Bezmenov stated that he was also instructed not to waste time with idealistic leftists, as these would become disillusioned, bitter, and adversarial when they realized the true nature of Soviet Communism. To his surprise, he discovered that many such were listed for execution once the Soviets achieved control. Instead, Bezmenov was encouraged to recruit the persons in large circulation, established conservative media, rich filmmakers, intellectuals in academic circles, and cynical, ego-centric people who lacked moral principles.

During that period, increasingly seeing the Soviet system as insidious and ruthless, Bezmenov began careful planning to defect.[4][5]

Defection to the West[edit]

In February 1970, Bezmenov clothed himself in hippie attire, replete with a beard and wig, and joined a tour group; by this means, he escaped to Athens, Greece. After contacting the American embassy and undergoing extensive interviews with United States intelligence, Bezmenov was granted asylum in Canada by the Trudeau administration.[2]

After studying political science at the University of Toronto for two years, Bezmenov was hired by the Canadian Broadcasting Corporation in 1972, broadcasting to the Soviet Union as part of the CBC's International Service. In 1976, Bezmenov left the CBC and began free-lance journalism. He later became a consultant for Almanac Panorama of the World Information Network.[5] Bezmenov later claimed that the KGB successfully used the Soviet ambassador to Canada to persuade Canadian prime minister Pierre Trudeau to apply pressure to have him removed from that position.[2]

Pro-American lecturer, writer, advocate[edit]

In 1984, he gave an interview to G. Edward Griffin, who at that time was a member of the John Birch Society, an anticommunist group. In the interview, Bezmenov explained the methods used by the KGB for the gradual subversion of the political system of the United States.[6]

Under the pen-name Tomas D. Schuman, Bezmenov authored the book Love Letter to America[7]. The author's biography of the book likens Bezmenov to Winston Smith, from George Orwell's 1984.[4]

Tomas D. Schuman was associated with the World Information Network (WIN) of Westlake Village, California.[citation needed]

In 1983, at a lecture in Los Angeles, Bezmenov expressed the opinion that he "wouldn't be surprised" if the Soviet Union had shot down Korean Air Lines Flight 007 in order to kill Larry McDonald, an anti-communist Democratic member of the United States House of Representatives.[8]

The main emphasis of the KGB is not in the area of intelligence at all. Only about 15% of time, money and manpower is spent on espionage and such. The other 85% is a slow process which we call either ideological subversion or active measures,…or psychological warfare.[9][10]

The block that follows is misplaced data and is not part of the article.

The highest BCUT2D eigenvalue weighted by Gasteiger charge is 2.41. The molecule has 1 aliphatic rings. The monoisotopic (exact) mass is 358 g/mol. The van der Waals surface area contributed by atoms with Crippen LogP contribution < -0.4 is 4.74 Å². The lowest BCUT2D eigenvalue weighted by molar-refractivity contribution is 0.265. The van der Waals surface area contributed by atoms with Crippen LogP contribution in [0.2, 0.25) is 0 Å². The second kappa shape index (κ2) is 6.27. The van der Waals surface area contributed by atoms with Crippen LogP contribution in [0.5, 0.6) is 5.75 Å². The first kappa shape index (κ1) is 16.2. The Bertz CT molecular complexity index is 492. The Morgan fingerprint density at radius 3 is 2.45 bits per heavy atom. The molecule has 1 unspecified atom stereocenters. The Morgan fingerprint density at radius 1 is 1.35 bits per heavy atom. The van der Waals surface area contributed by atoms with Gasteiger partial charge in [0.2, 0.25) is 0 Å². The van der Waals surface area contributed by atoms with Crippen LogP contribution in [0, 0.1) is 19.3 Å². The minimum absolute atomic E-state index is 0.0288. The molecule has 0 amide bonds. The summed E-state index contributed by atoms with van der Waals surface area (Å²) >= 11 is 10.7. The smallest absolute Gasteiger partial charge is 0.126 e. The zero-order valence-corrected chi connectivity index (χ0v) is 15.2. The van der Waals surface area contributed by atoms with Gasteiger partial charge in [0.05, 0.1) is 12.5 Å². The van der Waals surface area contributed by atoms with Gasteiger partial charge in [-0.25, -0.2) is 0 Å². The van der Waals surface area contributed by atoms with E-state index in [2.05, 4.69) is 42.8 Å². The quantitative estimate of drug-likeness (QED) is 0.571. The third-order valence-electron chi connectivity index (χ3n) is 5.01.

Bezmenov's death was reported in 1993.

Bibliography[edit]

  • Schuman, Tomas (1984). Love Letter to America. Los Angeles: NATA. ISBN 978-0-935090-13-0. OCLC 19468210.
  • ——— (1985). No "Novosti" is Good News. Los Angeles: Almanac. ISBN 978-0-935090-17-8. OCLC 45013143.
  • ——— (1985). Black is Beautiful, Communism is Not. Almanac-Press. ISBN 978-0-935090-18-5. OCLC 62325386.
  • ——— (1986). World Thought Police. Los Angeles: NATA. ISBN 978-0-935090-14-7. OCLC 23919332.

See also[edit]

References[edit]

  1. ^ a b "Windsor Public Library Obituaries". Retrieved 2016-07-13.
  2. ^ a b c d G. Edward Griffin Interview with Yuri Bezmenov: Part One, published November 24, 2008, at uselessdissident.blogspot.co.uk, accessed 15 November 2016
  3. ^ https://archive.org/stream/BezmenovNoNovostiIsGoodNews/NoNovostiIsGoodNews#page/n5 Bezmenov, "No NOVOSTI is good news", page 7
  4. ^ a b Schuman, Tomas (1984). Love Letter to America. Los Angeles: NATA. ISBN 978-0-935090-13-0. Retrieved 2010-11-30.[infringing link?]
  5. ^ a b Schuman, Tomas (1986). World Thought Police. Los Angeles: NATA. p. 1. ISBN 978-0-935090-14-7. Archived from the original on November 1, 2010. Retrieved 2010-11-30.
  6. ^ Bezmenov, Yuri (1984). "Soviet Subversion of the Free-World Press: A Conversation with Yuri Bezmenov". American Media (Interview: Video). Interviewed by G. Edward Griffin. Westlake Village, Calif. Retrieved 2010-11-30.
  7. ^ Yuri Bezmenov. Bezmenov: LOVE LETTER TO AMERICA.
  8. ^ Bezmenov, Yuri (1983). Tomas Schuman (Yuri Bezmenov) L.A. 1983 pt. IV 1/2 (YouTube). Retrieved 2010-11-30.
  9. ^ Bezmenov: Ideological Subversion
  10. ^ Bezmenov: Psychological Warfare Subversion & Control

Further reading[edit]

  • Schuman, Tomas (1984). "Soviet Ideological Subversion of America in Four Stages : Elizabeth Clare Prophet interviews Tomas Schuman, Novosti Press, Soviet defector". Summit University (Audio). Interviewed by Elizabeth Clare Prophet. Malibu, California. OCLC 25714330.

External links[edit]